So. A seemingly insurmountable dilemma.

But then there were all those deep and profound thoughts that needed immediate exploration.

So I had to figure out a way to solve the problem.

Since I am “allowed” to write in Moleskines, I decided to look at one and see if a solution occurred to me. I found my most recent unfinished Moleskine–full of my notes from NCTE 2013. (So many notes that there were only 9 blank pages left in the book.) The pages are small enough to fit inside my Cachet sketchbook. I only write on one side of Moleskine paper anyway (because the one and only pen I can use to write in my notebooks bleeds through the thin Moleskine paper), so I decided that I could write in the Moleskine this weekend and then neatly cut out the pages (never tearing! It is also against the rules to tear pages out of my notebooks!) and paste them (never taping! It is also against the rules to tape things into my notebooks!) into my writer’s notebook on Tuesday.

Relieved, I grabbed the only pen I can use to write in my notebook and settled down to do some writing. Over the course of the day, I wrote 8 pages, more than I’ve written in the last three weeks.

Maybe I need to forget my notebook more often?

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7 thoughts on “Security Blanket

  1. “As soon as I felt like I couldn’t write, I needed desperately to write.”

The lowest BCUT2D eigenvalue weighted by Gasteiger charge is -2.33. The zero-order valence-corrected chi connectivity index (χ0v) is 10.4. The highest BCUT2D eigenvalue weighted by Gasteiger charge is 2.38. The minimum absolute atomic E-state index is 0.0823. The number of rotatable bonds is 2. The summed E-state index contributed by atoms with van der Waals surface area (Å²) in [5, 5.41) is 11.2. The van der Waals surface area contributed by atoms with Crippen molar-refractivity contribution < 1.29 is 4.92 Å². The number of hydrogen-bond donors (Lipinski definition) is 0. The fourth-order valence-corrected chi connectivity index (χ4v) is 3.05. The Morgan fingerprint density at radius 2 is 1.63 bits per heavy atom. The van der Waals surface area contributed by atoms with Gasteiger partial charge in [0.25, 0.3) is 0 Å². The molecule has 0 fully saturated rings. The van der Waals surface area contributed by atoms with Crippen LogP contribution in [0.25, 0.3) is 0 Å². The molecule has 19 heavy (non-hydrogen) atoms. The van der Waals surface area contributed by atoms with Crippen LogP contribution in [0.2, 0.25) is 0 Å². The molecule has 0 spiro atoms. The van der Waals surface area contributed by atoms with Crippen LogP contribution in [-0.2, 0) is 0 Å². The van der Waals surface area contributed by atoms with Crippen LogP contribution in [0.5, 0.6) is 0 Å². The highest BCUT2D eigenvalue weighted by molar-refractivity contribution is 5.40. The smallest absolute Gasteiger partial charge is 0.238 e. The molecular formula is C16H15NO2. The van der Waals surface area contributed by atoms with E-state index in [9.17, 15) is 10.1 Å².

I’ve expereinced this too. Prolonged time without writing, or time away from one’s normal writing routine leads to an increased desire to write.

    Also, I’ve found that, at times during the first draft of a novel, if the inspiration to actually sit down and write isn’t there, chewing things over for a few days in my head — and putting off actually writing — can lead to an explosion of writing once the tension to write has built up too much. 🙂

    • I will be reunited with my notebook this afternoon, and it will be interesting to see if the drive to write continues. I have written a couple dozen pages over the weekend! Perhaps as motivation for finishing the novel I’ve been periodically working on for several years, I should forbid myself from working on it. Perhaps writing functions much as banned books do (tell a kid a book has been banned and they’re usually dying to read it)!

  2. Not to worry, I am flat-out obsessive with my writing notebook as well. I always write in a black lined Moleskine with a blue ball-point pen. I have quite a collection of filled notebooks, which I have preserved by sealing them in vaccuum bags. They are just simple notebooks to everyone else, but to me, they are my prized posessions.

    • So glad to know that I am not alone. If I can’t find the one pen I write with in my notebooks in the right color, I can’t write. My family thinks this is very strange and probably kind of stupid.

  3. Pingback: It’s Monday! What Are You Reading? 3/24/14 #imwayr | the dirigible plum

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  5. Pingback: Getting Started with Writing Workshop: Guiding Principles and the Writer’s Notebook | the dirigible plum